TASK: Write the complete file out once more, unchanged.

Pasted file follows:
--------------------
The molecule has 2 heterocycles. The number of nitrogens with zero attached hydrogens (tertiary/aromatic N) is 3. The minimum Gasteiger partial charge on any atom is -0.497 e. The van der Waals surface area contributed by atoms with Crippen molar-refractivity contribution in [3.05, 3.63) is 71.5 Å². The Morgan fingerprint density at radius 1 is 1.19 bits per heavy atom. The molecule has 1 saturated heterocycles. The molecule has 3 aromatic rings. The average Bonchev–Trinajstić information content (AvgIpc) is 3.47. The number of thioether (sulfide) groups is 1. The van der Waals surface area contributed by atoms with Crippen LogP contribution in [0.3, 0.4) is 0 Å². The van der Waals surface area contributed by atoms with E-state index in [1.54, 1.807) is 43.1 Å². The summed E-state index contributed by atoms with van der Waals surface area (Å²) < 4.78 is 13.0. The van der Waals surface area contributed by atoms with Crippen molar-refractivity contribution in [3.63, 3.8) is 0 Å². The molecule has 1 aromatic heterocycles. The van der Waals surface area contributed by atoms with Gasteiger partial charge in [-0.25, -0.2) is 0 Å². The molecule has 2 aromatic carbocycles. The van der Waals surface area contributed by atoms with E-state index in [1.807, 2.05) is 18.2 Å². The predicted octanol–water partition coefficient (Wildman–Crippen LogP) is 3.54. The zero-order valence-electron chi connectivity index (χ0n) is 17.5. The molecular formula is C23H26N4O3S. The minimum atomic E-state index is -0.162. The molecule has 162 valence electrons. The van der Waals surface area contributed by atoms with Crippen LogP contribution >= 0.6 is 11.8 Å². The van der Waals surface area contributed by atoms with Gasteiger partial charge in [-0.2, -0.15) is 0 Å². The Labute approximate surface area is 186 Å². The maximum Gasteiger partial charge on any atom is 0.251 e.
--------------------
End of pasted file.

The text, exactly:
The molecule has 2 heterocycles. The number of nitrogens with zero attached hydrogens (tertiary/aromatic N) is 3. The minimum Gasteiger partial charge on any atom is -0.497 e. The van der Waals surface area contributed by atoms with Crippen molar-refractivity contribution in [3.05, 3.63) is 71.5 Å². The Morgan fingerprint density at radius 1 is 1.19 bits per heavy atom. The molecule has 1 saturated heterocycles. The molecule has 3 aromatic rings. The average Bonchev–Trinajstić information content (AvgIpc) is 3.47. The number of thioether (sulfide) groups is 1. The van der Waals surface area contributed by atoms with Crippen LogP contribution in [0.3, 0.4) is 0 Å². The van der Waals surface area contributed by atoms with E-state index in [1.54, 1.807) is 43.1 Å². The summed E-state index contributed by atoms with van der Waals surface area (Å²) < 4.78 is 13.0. The van der Waals surface area contributed by atoms with Crippen molar-refractivity contribution in [3.63, 3.8) is 0 Å². The molecule has 1 aromatic heterocycles. The van der Waals surface area contributed by atoms with Gasteiger partial charge in [-0.25, -0.2) is 0 Å². The molecule has 2 aromatic carbocycles. The van der Waals surface area contributed by atoms with E-state index in [1.807, 2.05) is 18.2 Å². The predicted octanol–water partition coefficient (Wildman–Crippen LogP) is 3.54. The zero-order valence-electron chi connectivity index (χ0n) is 17.5. The molecular formula is C23H26N4O3S. The minimum atomic E-state index is -0.162. The molecule has 162 valence electrons. The van der Waals surface area contributed by atoms with Crippen LogP contribution >= 0.6 is 11.8 Å². The van der Waals surface area contributed by atoms with Gasteiger partial charge in [-0.2, -0.15) is 0 Å². The Labute approximate surface area is 186 Å². The maximum Gasteiger partial charge on any atom is 0.251 e.